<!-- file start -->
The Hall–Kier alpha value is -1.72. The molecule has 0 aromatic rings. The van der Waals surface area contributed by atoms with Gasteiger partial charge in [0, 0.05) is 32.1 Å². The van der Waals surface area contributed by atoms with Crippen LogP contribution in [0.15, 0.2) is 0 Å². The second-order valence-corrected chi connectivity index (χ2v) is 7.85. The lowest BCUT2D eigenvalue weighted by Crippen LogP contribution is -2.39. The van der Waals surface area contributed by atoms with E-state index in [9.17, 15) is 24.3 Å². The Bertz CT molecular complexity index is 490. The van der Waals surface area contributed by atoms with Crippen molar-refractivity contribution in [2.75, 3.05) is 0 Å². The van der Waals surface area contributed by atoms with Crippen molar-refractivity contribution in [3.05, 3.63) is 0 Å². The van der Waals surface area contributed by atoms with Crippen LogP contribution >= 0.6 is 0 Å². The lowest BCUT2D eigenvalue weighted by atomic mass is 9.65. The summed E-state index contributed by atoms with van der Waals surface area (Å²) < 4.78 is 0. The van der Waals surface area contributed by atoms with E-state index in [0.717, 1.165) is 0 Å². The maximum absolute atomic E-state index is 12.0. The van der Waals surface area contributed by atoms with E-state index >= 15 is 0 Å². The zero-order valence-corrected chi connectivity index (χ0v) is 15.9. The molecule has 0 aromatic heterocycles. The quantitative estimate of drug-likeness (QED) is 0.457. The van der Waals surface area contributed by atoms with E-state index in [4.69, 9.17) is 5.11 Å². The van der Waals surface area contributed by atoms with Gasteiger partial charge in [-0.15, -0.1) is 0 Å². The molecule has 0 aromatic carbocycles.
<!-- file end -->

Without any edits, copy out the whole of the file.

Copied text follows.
The Hall–Kier alpha value is -1.72. The molecule has 0 aromatic rings. The van der Waals surface area contributed by atoms with Gasteiger partial charge in [0, 0.05) is 32.1 Å². The van der Waals surface area contributed by atoms with Crippen LogP contribution in [0.15, 0.2) is 0 Å². The second-order valence-corrected chi connectivity index (χ2v) is 7.85. The lowest BCUT2D eigenvalue weighted by Crippen LogP contribution is -2.39. The van der Waals surface area contributed by atoms with E-state index in [9.17, 15) is 24.3 Å². The Bertz CT molecular complexity index is 490. The van der Waals surface area contributed by atoms with Crippen molar-refractivity contribution in [2.75, 3.05) is 0 Å². The van der Waals surface area contributed by atoms with Crippen molar-refractivity contribution in [3.05, 3.63) is 0 Å². The van der Waals surface area contributed by atoms with Crippen LogP contribution >= 0.6 is 0 Å². The lowest BCUT2D eigenvalue weighted by atomic mass is 9.65. The summed E-state index contributed by atoms with van der Waals surface area (Å²) < 4.78 is 0. The van der Waals surface area contributed by atoms with E-state index in [0.717, 1.165) is 0 Å². The maximum absolute atomic E-state index is 12.0. The van der Waals surface area contributed by atoms with E-state index >= 15 is 0 Å². The zero-order valence-corrected chi connectivity index (χ0v) is 15.9. The molecule has 0 aromatic heterocycles. The quantitative estimate of drug-likeness (QED) is 0.457. The van der Waals surface area contributed by atoms with E-state index in [4.69, 9.17) is 5.11 Å². The van der Waals surface area contributed by atoms with Gasteiger partial charge in [-0.15, -0.1) is 0 Å². The molecule has 0 aromatic carbocycles.